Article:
With the release of the next film in the epic ‘Star Wars’ series, one academic has shone a light on the research being undertaken by three EU-funded projects, taking inspiration from that Galaxy far, far away, beloved by millions.
In a recent article Professor Cartsen Welsch, Head of Physics at the University of Liverpool, UK, has outlined how the ‘Star Wars’ universe has inspired scientists to use more than the Force to push the boundaries of physics – and highlights the on-going research of three EU-funded projects.
From destroying the Death Star to destroying cancer
Prof Welsch first outlines the EU- funded OMA project that is using proton beams to target and destroy deep-seated cancer tumours, drawing a comparison with Luke Skywaker’s desperate but ultimately successful mission to destroy the Death Star in the very first ‘Star Wars’ film with a pair of proton torpedoes.
As OMA project coordinator, Prof Welsch, explained how proton beams are positively charged particles that are created when a hydrogen atom loses its electron in an ‘atom smasher’ such as a cyclotron. Protons are large particles that can penetrate tissue almost silently for a specific distance determined by their energy. They then deposit most of this energy at a specific location, so the target tumour is destroyed but the healthy tissue is spared. This exciting process is called the ‘Bragg Peak’ and is spearheading a rapidly growing method of treatment.
The project’s objective is to develop techniques needed to further improve control over the proton beam’s shape and quality as well as to monitor the dose delivered to the patient. With the UK being a world leader in proton beam therapy, the project has already had some major milestones through its outreach and dissemination work and published research.
From lightsabers to plasma accelerators
Lightsabers, the weapon of choice for both Jedi and Sith, are arguably the most famous weapon in film history but manufacturing a real one would be impossible according to the laws of physics. The problem with lightsabers is that there is no way to make light emanate from a source and then stop after a metre – light will go on to infinity unless it hits something.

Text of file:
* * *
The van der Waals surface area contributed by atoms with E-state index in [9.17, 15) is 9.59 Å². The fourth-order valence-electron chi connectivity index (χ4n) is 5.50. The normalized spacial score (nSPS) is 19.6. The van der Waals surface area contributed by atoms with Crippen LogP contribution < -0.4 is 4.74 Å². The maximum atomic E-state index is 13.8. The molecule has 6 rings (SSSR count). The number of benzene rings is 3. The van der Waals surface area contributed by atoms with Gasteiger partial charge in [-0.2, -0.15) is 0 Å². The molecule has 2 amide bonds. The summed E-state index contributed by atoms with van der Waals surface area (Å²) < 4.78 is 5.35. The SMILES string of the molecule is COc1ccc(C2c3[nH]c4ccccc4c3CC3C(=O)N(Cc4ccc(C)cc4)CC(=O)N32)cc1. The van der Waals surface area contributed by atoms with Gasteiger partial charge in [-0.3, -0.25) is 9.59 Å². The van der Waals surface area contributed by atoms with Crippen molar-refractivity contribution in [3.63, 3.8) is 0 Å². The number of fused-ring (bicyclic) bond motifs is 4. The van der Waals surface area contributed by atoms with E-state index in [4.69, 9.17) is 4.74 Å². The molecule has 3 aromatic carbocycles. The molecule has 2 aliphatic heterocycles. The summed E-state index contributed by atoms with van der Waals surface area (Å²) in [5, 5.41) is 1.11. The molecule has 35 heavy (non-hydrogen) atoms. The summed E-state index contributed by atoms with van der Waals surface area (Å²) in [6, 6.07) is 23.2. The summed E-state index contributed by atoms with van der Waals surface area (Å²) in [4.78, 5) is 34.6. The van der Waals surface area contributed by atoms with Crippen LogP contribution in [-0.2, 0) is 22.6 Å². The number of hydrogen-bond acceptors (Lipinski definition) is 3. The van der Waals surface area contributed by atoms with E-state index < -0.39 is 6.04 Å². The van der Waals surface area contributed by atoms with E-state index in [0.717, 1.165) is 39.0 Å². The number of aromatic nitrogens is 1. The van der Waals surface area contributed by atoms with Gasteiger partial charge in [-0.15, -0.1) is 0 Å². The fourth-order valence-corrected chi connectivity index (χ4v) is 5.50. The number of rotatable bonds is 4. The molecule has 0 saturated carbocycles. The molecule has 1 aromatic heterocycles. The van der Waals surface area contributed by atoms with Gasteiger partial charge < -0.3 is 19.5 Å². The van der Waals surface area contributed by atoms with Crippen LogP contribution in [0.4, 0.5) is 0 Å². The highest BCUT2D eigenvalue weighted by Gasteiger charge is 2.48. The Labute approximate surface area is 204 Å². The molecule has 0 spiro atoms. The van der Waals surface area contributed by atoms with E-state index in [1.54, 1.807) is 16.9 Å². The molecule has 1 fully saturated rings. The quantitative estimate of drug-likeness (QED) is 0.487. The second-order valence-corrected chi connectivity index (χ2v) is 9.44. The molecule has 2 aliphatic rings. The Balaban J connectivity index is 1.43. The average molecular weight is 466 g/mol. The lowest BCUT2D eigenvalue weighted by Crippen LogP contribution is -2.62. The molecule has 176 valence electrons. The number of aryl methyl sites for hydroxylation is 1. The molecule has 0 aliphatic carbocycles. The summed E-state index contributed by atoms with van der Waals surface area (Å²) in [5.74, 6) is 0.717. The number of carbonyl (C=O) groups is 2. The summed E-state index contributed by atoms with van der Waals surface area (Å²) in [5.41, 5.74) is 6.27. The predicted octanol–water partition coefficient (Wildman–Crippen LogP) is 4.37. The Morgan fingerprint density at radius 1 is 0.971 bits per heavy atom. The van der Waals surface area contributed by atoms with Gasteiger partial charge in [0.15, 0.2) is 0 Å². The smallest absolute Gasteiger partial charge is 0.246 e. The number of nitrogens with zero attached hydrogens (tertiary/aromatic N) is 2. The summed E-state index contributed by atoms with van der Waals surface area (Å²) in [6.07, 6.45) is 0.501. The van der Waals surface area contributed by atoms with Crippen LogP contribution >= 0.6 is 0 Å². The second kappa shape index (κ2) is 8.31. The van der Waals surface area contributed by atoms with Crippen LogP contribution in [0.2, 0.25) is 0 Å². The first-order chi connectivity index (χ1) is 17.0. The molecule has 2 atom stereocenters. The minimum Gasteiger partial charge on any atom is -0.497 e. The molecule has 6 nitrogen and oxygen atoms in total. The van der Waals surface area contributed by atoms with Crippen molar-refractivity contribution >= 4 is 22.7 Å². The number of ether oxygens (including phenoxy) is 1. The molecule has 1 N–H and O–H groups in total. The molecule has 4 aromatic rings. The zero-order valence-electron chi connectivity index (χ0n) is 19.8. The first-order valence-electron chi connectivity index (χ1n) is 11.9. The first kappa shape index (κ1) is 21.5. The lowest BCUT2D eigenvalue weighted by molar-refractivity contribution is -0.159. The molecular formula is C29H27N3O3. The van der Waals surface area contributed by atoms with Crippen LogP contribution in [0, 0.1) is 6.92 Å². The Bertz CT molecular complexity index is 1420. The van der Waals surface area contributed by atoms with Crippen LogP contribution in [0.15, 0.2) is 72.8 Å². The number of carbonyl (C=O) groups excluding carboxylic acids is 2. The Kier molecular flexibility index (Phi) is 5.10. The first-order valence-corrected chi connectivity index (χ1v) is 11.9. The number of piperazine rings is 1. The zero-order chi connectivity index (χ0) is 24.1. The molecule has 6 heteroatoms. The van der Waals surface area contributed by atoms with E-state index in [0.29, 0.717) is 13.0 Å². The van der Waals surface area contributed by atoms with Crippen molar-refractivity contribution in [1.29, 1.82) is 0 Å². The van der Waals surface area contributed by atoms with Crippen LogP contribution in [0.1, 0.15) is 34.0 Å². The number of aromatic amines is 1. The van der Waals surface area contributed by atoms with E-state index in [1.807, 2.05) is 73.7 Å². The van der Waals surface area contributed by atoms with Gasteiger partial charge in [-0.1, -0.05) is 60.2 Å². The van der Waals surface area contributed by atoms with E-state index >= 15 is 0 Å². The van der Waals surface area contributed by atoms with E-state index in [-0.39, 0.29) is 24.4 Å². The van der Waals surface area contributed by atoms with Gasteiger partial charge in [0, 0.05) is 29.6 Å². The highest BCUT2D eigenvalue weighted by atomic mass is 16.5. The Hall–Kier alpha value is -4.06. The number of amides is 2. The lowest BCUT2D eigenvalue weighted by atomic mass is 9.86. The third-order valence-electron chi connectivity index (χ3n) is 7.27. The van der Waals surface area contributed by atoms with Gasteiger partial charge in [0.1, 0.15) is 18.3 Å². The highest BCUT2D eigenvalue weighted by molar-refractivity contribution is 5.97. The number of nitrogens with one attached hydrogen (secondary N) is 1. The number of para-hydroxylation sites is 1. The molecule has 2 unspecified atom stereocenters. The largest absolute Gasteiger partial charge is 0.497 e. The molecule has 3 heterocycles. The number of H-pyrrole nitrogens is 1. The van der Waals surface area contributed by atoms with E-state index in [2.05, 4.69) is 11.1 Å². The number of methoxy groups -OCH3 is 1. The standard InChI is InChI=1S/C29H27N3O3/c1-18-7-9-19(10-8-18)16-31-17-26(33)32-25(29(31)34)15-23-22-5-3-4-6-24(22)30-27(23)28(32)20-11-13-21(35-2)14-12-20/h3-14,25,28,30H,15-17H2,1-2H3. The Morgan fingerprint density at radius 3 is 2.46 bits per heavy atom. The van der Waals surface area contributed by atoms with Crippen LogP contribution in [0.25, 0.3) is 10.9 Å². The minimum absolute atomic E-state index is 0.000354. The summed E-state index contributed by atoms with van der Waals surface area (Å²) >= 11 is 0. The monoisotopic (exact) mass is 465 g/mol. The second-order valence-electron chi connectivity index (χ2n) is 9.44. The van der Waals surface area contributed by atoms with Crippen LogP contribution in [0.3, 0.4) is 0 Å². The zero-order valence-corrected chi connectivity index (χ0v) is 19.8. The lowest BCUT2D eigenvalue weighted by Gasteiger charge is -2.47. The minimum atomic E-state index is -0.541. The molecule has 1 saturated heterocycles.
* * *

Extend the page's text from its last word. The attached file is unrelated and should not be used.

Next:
However, there are other innovations using high-energy plasma-based accelerators. Prof Welsch highlights the on-going work of the Horizon 2020 EUPRAXIA project which aims to design the world’s first high-energy plasma-based accelerator with industry beam quality that will be stronger and more compact than current accelerators.
Specifically, the project will direct a laser through a plasma medium, creating a wave and forcing the electrons within the plasma to create a strong electric field. Oscillating between the transverse field of an electromagnetic wave and the longitudinal field of a plasma wave accelerates the electrons, creating a high-quality beam that will have a myriad of applications, such as imaging ultra-fast phenomena or testing innovative materials for industry.
Taking antimatter research to light-speed
Finally, Prof Welsch draws on exciting current research in antimatter, long-held in science-fiction as a substance used to propel a starship to faster-than-light speeds (the ‘Star Wars’ hyperdive, and the ‘Star Trek’ warp drive being the two most famous examples). In science-fiction, light-speed is achieved through the explosive reaction of matter and antimatter but in the real world, there is hardly any antimatter available in the universe.
But even if it can’t be counted on to take humanity to the stars, it can have other uses, such as in hospitals for patient imagining. Overall, the real excitement is that it has the potential to rewrite our assumptions about nature and the properties of space and time. Prof Welsch then describes the EU's AVA project, a training network which is working closely with CERN’s ELENA facility that will allow for exciting new experiments in antimatter research.
Physics of ‘Star Wars’
These exciting developments, including the on-going work of OMA, EUPRAXIA and AVA, were showcased at a conference held in Liverpool on 27 November entitled ‘Physics of Star Wars: Fact or Fiction?’ which was deemed a roaring success.
Explaining his approach, Prof Welsch explained, ‘I selected iconic scenes from the movies that everybody will immediately recognise, and used real world physics to explain what is possible and what is fiction (…) A short scene from ‘Star Wars’ was just the introduction, the appetizer, to make the participants curious, but then I linked what I had just shown in the film to ongoing research here in the department.’